Tell Austin City Council to Vote YES on the Freedom City Policy

There is a crisis in Austin: too many people of color are arrested and jailed in our community. It is sometimes hidden, other times it is in plain sight. And the problem isn’t just in Austin, but something people of color are fighting in cities around the country.


But Austin is our home and it is where we have the power to make the change we want to see.


On June 14, Austin City Council is considering our Freedom City policy, which is comprised of two items, 74 and 73. We need your support to make it a reality for our community.  The Freedom City policy is a step toward our vision for a city that is inclusive and safe for all, a Freedom City. Resolution 74 directs the City of Austin to create policy to further protect immigrant community members and their constitutional rights under SB4. And resolution 73 directs the city to reduce racial disparities in arrests and eliminate the low-level arrests that APD doesn’t have to make in the first place. Many arrests are eligible for citation instead (it is even already in state law!).

The struggle to make Austin safe for people of color and immigrants is going to be a long fight. But this is a step forward we can take together in our own community. We hope you’ll join us to fight for this victory now and join the movement for #FreedomCities with us for the long haul.


The message below will be sent to city council members with your signature when you fill out the form on the left.  (If you need to, you can find your city council district here.)


And if you can, we invite you to join Grassroots Leadership, Texas Advocates for Justice, Workers Defense Project, United We Dream, and others on June 14 for this historic vote.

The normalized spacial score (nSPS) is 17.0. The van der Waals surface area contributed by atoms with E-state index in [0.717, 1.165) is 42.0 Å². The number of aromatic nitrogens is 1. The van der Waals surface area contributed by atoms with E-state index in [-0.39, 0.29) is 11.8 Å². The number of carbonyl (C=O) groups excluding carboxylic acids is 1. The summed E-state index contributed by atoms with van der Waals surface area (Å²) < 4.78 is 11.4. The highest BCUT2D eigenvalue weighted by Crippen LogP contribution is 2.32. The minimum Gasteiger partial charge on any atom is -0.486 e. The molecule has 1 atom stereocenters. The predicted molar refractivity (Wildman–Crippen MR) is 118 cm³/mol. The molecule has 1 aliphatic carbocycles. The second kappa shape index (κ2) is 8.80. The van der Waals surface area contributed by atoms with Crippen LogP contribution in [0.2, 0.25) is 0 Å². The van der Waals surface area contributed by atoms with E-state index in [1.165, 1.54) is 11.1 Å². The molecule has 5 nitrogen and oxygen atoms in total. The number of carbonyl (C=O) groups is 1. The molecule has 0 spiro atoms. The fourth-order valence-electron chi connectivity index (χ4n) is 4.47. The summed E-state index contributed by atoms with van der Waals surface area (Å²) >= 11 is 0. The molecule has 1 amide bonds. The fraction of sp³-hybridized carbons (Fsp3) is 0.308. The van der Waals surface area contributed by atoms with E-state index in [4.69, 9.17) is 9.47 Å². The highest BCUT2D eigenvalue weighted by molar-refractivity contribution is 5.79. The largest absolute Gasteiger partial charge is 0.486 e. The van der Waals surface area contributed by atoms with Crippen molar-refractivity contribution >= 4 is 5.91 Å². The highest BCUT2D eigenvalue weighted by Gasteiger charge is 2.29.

Dear Austin City Council Members,

I am writing today to urge you to vote yes on the Freedom City Policy, which includes items 73 and 74.

I am deeply concerned about the increasingly brazen racism in our politics, exemplified by Donald Trump and Jeff Sessions’ anti-immigrant policies, SB4, and a re-embrace of “tough-on-crime” rhetoric that has been used to target communities of color and drive mass incarceration.

I believe that Austin can do more to ensure that local law enforcement isn’t a tool of those that seek to intentionally oppress people of color. For instance, Black and Latinx people comprised over 75% of those arrested for low-level cannabis possession by the Austin Police Department in 2017.

The Freedom City Policy directs the city to reduce racial disparities in arrests and to implement policy changes to eliminate unnecessary low-level arrests like cannabis possession that disproportionately affect people of color and which, under SB4 can lead to indefinite detention and deportation for undocumented people. The policy also directs the city to pursue accepting additional forms of ID for proving local residence and to make sure immigrants are aware of their constitutional rights during interactions with officers.

In addition, while SB4 restricts limiting collusion with Immigration and Customs Enforcement (ICE), I believe that we need to know more about when and how our city resources and police are called upon to act as agents for ICE. To that end, the Freedom City Policy requires additional documentation and transparency about ICE activities in our city and their use of local resources.

In order to rightfully claim the label “progressive,” Austin must be a leader in protecting immigrant communities and eliminating racial bias from policing. Our leaders must stand up to national and state politicians exploiting fear and racism, and fight for families at risk of being separated or having loved ones unnecessarily jailed.

Voting yes on the Freedom City Policy (Items 73 and 74) will make Austin a safer and more just community for everyone.

I trust in you to do the right thing.